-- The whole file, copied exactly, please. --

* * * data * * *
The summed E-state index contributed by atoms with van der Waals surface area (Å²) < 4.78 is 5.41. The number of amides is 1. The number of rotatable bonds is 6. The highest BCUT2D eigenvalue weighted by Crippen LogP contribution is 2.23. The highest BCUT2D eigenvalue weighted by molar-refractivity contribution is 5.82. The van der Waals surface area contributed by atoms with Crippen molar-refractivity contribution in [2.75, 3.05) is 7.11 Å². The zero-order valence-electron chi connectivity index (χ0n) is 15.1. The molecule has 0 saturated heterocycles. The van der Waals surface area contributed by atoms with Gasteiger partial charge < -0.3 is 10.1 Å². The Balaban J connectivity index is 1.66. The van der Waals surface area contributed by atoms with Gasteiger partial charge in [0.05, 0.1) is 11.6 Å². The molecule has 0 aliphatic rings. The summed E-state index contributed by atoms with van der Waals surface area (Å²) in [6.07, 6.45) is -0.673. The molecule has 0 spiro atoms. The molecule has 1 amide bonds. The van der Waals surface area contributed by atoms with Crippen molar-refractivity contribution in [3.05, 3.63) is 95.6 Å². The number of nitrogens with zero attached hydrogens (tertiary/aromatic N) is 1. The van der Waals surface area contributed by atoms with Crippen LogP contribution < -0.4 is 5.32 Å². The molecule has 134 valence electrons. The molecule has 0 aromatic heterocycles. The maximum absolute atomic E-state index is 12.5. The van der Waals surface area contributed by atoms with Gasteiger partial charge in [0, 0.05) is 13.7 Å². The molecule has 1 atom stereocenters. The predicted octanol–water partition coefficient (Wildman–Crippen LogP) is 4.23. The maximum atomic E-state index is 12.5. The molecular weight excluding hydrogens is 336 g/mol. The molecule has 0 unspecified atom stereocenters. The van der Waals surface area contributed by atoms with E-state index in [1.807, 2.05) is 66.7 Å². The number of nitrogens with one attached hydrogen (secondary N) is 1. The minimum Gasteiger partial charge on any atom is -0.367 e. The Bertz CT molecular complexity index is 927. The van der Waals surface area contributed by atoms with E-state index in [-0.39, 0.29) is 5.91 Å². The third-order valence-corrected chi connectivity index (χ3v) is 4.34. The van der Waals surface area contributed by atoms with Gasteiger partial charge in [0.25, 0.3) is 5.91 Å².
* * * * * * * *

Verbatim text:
The summed E-state index contributed by atoms with van der Waals surface area (Å²) < 4.78 is 5.41. The number of amides is 1. The number of rotatable bonds is 6. The highest BCUT2D eigenvalue weighted by Crippen LogP contribution is 2.23. The highest BCUT2D eigenvalue weighted by molar-refractivity contribution is 5.82. The van der Waals surface area contributed by atoms with Crippen molar-refractivity contribution in [2.75, 3.05) is 7.11 Å². The zero-order valence-electron chi connectivity index (χ0n) is 15.1. The molecule has 0 saturated heterocycles. The van der Waals surface area contributed by atoms with Gasteiger partial charge < -0.3 is 10.1 Å². The Balaban J connectivity index is 1.66. The van der Waals surface area contributed by atoms with Gasteiger partial charge in [0.05, 0.1) is 11.6 Å². The molecule has 0 aliphatic rings. The summed E-state index contributed by atoms with van der Waals surface area (Å²) in [6.07, 6.45) is -0.673. The molecule has 0 spiro atoms. The molecule has 1 amide bonds. The van der Waals surface area contributed by atoms with Crippen molar-refractivity contribution in [3.05, 3.63) is 95.6 Å². The number of nitrogens with zero attached hydrogens (tertiary/aromatic N) is 1. The van der Waals surface area contributed by atoms with Crippen LogP contribution < -0.4 is 5.32 Å². The molecule has 134 valence electrons. The molecule has 0 aromatic heterocycles. The maximum absolute atomic E-state index is 12.5. The van der Waals surface area contributed by atoms with Gasteiger partial charge in [0, 0.05) is 13.7 Å². The molecule has 1 atom stereocenters. The predicted octanol–water partition coefficient (Wildman–Crippen LogP) is 4.23. The maximum atomic E-state index is 12.5. The molecular weight excluding hydrogens is 336 g/mol. The molecule has 0 unspecified atom stereocenters. The van der Waals surface area contributed by atoms with E-state index in [1.807, 2.05) is 66.7 Å². The number of nitrogens with one attached hydrogen (secondary N) is 1. The minimum Gasteiger partial charge on any atom is -0.367 e. The Bertz CT molecular complexity index is 927. The van der Waals surface area contributed by atoms with E-state index in [-0.39, 0.29) is 5.91 Å². The third-order valence-corrected chi connectivity index (χ3v) is 4.34. The van der Waals surface area contributed by atoms with Gasteiger partial charge in [0.25, 0.3) is 5.91 Å².